On Oct. 14, 1944, Germany’s most respected commander, Field Marshal Erwin Rommel, was forced to commit suicide for his involvement with the failed July 20 assassination attempt and coup against Adolf Hitler.
Unlike most of the German High Command that came from Prussian aristocracy, Erwin Johannes Eugen Rommel was born to a southern Swabian German family whose father was a school headmaster and professor. A bright youth with a technical mind, Rommel considered becoming an engineer, but instead chose the military route at the behest of his father. During World War I, Rommel earned a reputation for his bravery and his ability to defeat and capture forces overwhelmingly larger than his own as he served in France, Romania, and Italy. Wounded three times during the war, Rommel was awarded the Iron Cross twice as well as the Pour le Mérite (Imperial Germany’s equivalent of the Medal of Honor). read more »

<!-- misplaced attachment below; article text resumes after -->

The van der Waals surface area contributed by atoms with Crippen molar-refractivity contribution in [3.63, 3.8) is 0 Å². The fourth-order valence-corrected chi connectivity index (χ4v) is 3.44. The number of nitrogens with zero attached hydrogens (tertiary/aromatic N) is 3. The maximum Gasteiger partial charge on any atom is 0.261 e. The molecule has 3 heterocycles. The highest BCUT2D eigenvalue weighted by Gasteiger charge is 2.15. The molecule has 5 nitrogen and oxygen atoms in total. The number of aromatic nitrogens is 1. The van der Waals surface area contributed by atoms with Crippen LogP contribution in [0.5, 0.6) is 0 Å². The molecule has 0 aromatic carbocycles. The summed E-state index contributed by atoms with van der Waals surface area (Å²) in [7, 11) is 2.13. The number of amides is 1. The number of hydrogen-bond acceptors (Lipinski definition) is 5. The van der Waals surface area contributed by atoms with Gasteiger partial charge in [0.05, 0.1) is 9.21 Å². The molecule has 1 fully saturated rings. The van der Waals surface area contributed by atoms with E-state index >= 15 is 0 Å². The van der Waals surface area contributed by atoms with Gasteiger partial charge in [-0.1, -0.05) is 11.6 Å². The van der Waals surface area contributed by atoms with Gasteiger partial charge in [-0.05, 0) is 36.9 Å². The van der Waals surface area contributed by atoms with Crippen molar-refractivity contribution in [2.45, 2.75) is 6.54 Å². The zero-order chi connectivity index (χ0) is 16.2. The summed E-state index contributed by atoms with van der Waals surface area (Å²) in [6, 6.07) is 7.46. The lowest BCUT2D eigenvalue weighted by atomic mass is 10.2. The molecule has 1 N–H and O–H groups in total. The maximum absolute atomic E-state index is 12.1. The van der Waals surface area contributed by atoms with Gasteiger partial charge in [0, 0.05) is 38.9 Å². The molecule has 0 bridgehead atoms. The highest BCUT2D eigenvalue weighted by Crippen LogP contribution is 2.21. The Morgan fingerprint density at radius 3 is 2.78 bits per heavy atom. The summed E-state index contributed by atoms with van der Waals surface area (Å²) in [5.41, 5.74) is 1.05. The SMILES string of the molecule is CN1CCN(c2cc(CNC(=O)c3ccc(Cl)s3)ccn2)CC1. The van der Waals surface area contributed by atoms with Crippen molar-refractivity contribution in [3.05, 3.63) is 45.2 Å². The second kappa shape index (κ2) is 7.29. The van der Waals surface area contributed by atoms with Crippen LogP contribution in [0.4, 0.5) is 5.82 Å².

This month marks the hundredth anniversary of the Battle of the Yser in the Great War, where Belgian forces stemmed a brutal German offensive that had already consumed the vast majority of the country’s territory.
To defeat France, the German Empire used a plan, originally developed years before the war by Count Alfred von Schlieffen, to invade Belgium and then turn south to outflank and encircle France’s armies. Germany’s execution of the Schlieffen Plan, however, prompted Britain’s entry into the war as it had guaranteed Belgium’s neutrality in a treaty signed in 1839. German forces began their attack on Aug. 4, 1914. Although Belgian troops surprised the Germans with a fierce defense, they ultimately were defeated at the Battle of Liege. Brussels then fell on Aug. 20.